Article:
Graphically, the game doesn't really have to look very good. Like in most other rhythm games, the background graphics are more for onlookers than actual participants. You can choose from several different characters, and the game has a handful of different background areas, like a train station, a house party, and the set of an American Idol-like TV show. All the areas look fine, though the models for the singer and backing band don't move all that much.
The pitch-recognition technology in Karaoke Revolution works pretty well.
The game gives you the option to adjust most of the sound levels in the game. The songs come with a vocal track, but you can turn that off if you don't need the assistance. You can also adjust your microphone level, crowd noise, and so on. While the game will support a standard USB microphone, the headset mic gives you the additional benefit of an in-ear monitor so you can hear yourself singing more clearly. The game also has built-in support for expansion discs, so it's conceivable that Konami could release song packs in the future.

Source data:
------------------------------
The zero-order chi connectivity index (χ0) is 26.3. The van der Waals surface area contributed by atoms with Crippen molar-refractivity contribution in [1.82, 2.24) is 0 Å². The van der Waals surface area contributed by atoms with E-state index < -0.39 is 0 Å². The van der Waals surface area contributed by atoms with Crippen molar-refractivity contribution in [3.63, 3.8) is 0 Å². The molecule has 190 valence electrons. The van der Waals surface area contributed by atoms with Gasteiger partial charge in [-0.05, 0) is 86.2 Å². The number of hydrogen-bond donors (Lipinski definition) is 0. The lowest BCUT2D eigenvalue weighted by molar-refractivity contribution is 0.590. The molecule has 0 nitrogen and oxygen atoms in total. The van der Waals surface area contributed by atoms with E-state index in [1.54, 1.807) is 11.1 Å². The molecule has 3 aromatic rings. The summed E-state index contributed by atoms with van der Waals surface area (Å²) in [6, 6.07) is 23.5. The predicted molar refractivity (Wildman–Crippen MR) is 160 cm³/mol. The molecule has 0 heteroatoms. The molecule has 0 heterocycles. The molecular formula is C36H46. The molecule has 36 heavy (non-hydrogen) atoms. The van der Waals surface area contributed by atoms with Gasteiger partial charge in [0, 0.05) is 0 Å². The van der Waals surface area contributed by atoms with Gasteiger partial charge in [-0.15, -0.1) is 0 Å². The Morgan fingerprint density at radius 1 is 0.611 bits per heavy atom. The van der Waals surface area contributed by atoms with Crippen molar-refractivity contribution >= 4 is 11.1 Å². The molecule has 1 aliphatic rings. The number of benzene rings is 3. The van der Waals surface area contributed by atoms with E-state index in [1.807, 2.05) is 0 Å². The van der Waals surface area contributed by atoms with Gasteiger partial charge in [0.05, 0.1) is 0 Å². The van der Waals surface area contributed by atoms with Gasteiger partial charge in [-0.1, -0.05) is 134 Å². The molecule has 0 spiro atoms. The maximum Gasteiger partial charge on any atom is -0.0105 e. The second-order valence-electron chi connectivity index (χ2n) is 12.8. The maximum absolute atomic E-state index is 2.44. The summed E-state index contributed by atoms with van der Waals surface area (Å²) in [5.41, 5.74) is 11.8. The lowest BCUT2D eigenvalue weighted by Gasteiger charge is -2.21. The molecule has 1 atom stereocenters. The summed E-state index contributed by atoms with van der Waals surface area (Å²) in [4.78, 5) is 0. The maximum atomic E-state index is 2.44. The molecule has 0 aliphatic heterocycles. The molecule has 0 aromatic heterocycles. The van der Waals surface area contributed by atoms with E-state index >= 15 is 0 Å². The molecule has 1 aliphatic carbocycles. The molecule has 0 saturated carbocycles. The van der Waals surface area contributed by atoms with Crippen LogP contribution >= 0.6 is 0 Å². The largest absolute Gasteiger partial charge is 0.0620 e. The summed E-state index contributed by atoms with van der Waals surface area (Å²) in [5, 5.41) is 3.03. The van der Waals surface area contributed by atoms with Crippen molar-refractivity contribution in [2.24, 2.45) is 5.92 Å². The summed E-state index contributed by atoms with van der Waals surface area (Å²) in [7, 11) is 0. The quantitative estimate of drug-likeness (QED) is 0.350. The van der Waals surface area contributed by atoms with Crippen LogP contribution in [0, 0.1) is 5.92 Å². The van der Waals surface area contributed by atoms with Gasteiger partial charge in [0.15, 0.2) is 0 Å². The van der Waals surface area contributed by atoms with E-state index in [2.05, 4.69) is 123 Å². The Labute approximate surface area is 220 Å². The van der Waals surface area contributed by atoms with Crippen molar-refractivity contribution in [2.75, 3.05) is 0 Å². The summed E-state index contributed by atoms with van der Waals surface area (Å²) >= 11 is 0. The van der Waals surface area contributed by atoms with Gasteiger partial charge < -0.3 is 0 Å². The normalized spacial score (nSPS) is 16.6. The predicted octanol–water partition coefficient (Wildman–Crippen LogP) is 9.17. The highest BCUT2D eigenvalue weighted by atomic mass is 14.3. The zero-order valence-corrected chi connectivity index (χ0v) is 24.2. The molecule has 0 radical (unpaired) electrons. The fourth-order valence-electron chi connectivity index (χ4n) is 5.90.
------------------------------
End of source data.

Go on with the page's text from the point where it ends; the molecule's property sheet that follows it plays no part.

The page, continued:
Karaoke Revolution is a cool piece of technology, and it definitely has the potential to be a lot of fun, especially in a crowd setting. If you're a fan of karaoke, or think that enough of the songs on the disc are appealing, you'll certainly have fun with the game. But make no mistake, it's a product designed to fill a very specific niche, so if you aren't already at least somewhat interested in the subject, it probably won't win you over.